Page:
The Potlikker Papers: A Food History of the Modern South
The first half of John T. Edge's The Potlikker Papers is about the fight for civil rights and how cooking played a central role. Cooks, such as Georgia Gilmore, ran private restaurants in their homes, creating an underground economy that not only supported African Americans during the Montgomery bus boycott, but also brought together the likes of the Rev. Martin Luther King Jr., Bobby Kennedy and Lyndon Johnson. Edge also introduces us to Booker Wright, a waiter at Lusco’s in Greenwood, Mississippi, whose brilliant turn in a 1966 NBC News special was a clarion call for better race relations. (Booker’s famous line: “The meaner the man, the bigger the smile.”) Along the way, Edge provides a few other fascinating culinary tidbits: The fried chicken chain Popeyes Louisiana Kitchen was named after the main character in “The French Connection,” not the cartoon; confederate widows wrote charity cookbooks to pay for artificial limbs and crutches for Civil War survivors; and that steaks at Johnny Reb’s Dixieland could be ordered Shermanized (burnt to a crisp), Lincolnized (warm, red heart) or Stonewalled (rare). The transition from the heartfelt history of the civil rights movement to modern day Southern cooks—including Craig Claiborne, Bill Neal and Nathalie Dupree—is a two-course non sequitur, but if you think you know something about the grit, character and wit of the everyday Southerners who powered the civil rights movement, The Potlikker Papers will convince you otherwise
Yeah, I know the problem. Cookbooks about the philosophy of cooking are hard to follow and harder still to use. Just give me good recipes and I’ll do the rest! But the culinary world is at a watershed moment, the precise instant when home cooks are interested in why certain ingredients make good bedfellows. The Art of Flavor advances that cause with a refreshing twist by pairing a perfumer (Aftel) with a bay area chef (Patterson). When Patterson builds a dish starting with carrots, he asks whether one is looking for a mélange of flavors or contrast? Are the carrots freshly picked with bright flavors, or a bit limp, having been dragged out of cold storage? Which citrus flavors marry best? Each has its own effect from lime to lemon to orange. And what about contrast? Cumin does the trick. And if one wants to create a whole new flavor? Roast the carrots on a bed of coffee beans. Then we get into rules: Similar flavors need a contrasting flavor; contrasting ingredients need a unifying flavor; heavy flavors need a lifting note; and light flavors need to be grounded. This is not a quick and easy read but Patterson and Aftel, like any good teachers, take it one step at a time and provide recipes as examples. This is a multi-course tasting menu that leaves one intrigued but satisfied.
The Art of Flavor: Practices and Principles for Creating Delicious Food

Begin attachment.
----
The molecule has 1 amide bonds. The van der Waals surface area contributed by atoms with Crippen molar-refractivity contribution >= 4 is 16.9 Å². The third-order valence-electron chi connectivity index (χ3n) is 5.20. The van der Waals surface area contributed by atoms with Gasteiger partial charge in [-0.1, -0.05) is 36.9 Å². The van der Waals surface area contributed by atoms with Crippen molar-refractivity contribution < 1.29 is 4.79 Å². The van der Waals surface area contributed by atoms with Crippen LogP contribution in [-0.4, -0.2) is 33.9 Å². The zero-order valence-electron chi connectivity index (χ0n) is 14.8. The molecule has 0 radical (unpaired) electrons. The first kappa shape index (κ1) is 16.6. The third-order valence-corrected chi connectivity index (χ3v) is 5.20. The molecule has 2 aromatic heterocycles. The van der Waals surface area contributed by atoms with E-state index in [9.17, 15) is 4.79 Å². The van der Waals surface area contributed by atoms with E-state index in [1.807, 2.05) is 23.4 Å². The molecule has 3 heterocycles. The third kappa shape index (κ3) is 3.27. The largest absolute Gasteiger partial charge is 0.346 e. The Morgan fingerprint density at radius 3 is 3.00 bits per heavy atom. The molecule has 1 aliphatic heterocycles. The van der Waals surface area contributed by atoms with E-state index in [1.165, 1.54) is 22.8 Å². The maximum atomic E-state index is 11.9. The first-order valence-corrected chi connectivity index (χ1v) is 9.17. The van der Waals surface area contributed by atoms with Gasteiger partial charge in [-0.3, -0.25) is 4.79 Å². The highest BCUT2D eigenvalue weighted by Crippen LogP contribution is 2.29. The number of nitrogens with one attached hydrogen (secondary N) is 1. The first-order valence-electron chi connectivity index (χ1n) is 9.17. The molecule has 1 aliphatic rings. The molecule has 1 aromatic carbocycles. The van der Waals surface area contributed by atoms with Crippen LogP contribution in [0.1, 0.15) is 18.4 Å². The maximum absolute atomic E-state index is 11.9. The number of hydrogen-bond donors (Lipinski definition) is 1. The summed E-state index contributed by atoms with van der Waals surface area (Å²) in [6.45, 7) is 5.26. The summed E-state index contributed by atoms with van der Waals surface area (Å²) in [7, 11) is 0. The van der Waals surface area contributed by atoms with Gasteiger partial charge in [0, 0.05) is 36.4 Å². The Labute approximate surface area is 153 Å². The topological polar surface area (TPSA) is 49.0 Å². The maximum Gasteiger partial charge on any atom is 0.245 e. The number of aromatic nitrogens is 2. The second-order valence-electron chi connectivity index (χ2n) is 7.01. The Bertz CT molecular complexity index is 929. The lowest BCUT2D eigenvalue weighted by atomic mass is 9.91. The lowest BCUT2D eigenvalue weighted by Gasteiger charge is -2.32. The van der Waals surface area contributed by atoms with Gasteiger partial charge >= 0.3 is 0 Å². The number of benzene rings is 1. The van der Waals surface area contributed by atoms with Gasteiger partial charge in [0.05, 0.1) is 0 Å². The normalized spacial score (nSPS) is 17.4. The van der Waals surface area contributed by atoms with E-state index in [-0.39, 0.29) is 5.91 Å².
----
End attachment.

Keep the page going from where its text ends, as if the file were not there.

Man'oushé: Inside the Lebanese Street Corner Bakery
Other than pizza, flatbreads have played almost no role in the history of American cooking. But they are headed to the front of the bread line with a vengeance since they offer infinite variety and are quick cooking. Let’s start with the basics. The name of the book, Man'oushé, refers to the classic Lebanese breakfast—a flatbread topped with thyme, sumac, sesame seeds, salt and oil (though dozens of other toppings are possible, including cheese, strained yogurt, preserved meat, vegetables and kishk, a powdered mix of bulghur and yogurt. This is a yeast bread, though many flatbreads from around the world can be made with baking powder. Massaad also includes two other dough recipes, one for Arabic bread (pita) and one for paper-thin bread, which is traditionally cooked on a “saj,” a convex metal disc (a cast-iron griddle also works). Massaad also includes recipes for turnovers and plenty of variations. This is a not a comprehensive book on flatbreads; Man'oushé is about Lebanon. But for me, it’s a new world of breads that have taken over my imagination and kitchen.
Jim Lahey is most famous for his revolutionary recipe for no-knead bread—a very wet yeast dough that is baked in a Dutch oven in which the resulting steam produces a crackly professional crust. He continues the tradition of very wet doughs that require no kneading with a twist: most of the recipes in Sullivan Street use a homemade starter and biga—starter, flour, water and salt—that is used as a pre-fermented base for the recipes in this book. (A handful of the recipes are made with commercial yeast; a few with baking powder or soda.) Instead of kneading, one requires time and a bit of folding and so Fahey’s recipes are, for the most part, all-day affairs. (Water and flour produce gluten given time.) However, there is little skill involved and almost anyone can turn out spectacular breads, bombolini (doughnuts), bread puddings and cakes. Lahey also provides recipes for pizzas, sandwiches and the like that put these recipes to good use. This is not the science of bread. “Modernist Bread, a laboratory tome on the science and art of bread baking. It’s a charming, personal approach to bread from a grand master.